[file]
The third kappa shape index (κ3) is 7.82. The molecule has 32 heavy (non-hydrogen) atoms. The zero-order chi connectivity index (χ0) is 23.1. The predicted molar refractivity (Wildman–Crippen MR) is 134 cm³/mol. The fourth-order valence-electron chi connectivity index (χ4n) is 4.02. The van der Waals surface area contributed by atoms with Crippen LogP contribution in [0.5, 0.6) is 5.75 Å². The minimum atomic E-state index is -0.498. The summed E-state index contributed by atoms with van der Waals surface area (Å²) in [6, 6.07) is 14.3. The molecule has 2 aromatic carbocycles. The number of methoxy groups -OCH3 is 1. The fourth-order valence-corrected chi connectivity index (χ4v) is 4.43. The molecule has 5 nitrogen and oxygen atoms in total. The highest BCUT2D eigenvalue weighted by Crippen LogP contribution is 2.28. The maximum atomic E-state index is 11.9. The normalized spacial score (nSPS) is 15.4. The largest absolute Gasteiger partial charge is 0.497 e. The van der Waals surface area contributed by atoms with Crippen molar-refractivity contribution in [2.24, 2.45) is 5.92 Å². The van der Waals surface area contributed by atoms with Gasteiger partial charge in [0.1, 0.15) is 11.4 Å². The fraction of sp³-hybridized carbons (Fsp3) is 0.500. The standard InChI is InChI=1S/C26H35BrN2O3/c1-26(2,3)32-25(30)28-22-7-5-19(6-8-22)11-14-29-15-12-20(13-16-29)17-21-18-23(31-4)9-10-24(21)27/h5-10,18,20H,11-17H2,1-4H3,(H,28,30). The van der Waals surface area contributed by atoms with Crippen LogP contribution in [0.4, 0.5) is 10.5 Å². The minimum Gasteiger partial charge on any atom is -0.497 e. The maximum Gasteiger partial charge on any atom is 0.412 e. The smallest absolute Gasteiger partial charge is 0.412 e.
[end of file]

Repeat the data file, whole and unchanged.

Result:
The third kappa shape index (κ3) is 7.82. The molecule has 32 heavy (non-hydrogen) atoms. The zero-order chi connectivity index (χ0) is 23.1. The predicted molar refractivity (Wildman–Crippen MR) is 134 cm³/mol. The fourth-order valence-electron chi connectivity index (χ4n) is 4.02. The van der Waals surface area contributed by atoms with Crippen LogP contribution in [0.5, 0.6) is 5.75 Å². The minimum atomic E-state index is -0.498. The summed E-state index contributed by atoms with van der Waals surface area (Å²) in [6, 6.07) is 14.3. The molecule has 2 aromatic carbocycles. The number of methoxy groups -OCH3 is 1. The fourth-order valence-corrected chi connectivity index (χ4v) is 4.43. The molecule has 5 nitrogen and oxygen atoms in total. The highest BCUT2D eigenvalue weighted by Crippen LogP contribution is 2.28. The maximum atomic E-state index is 11.9. The normalized spacial score (nSPS) is 15.4. The largest absolute Gasteiger partial charge is 0.497 e. The van der Waals surface area contributed by atoms with Crippen molar-refractivity contribution in [2.24, 2.45) is 5.92 Å². The van der Waals surface area contributed by atoms with Gasteiger partial charge in [0.1, 0.15) is 11.4 Å². The fraction of sp³-hybridized carbons (Fsp3) is 0.500. The standard InChI is InChI=1S/C26H35BrN2O3/c1-26(2,3)32-25(30)28-22-7-5-19(6-8-22)11-14-29-15-12-20(13-16-29)17-21-18-23(31-4)9-10-24(21)27/h5-10,18,20H,11-17H2,1-4H3,(H,28,30). The van der Waals surface area contributed by atoms with Crippen LogP contribution in [0.4, 0.5) is 10.5 Å². The minimum Gasteiger partial charge on any atom is -0.497 e. The maximum Gasteiger partial charge on any atom is 0.412 e. The smallest absolute Gasteiger partial charge is 0.412 e.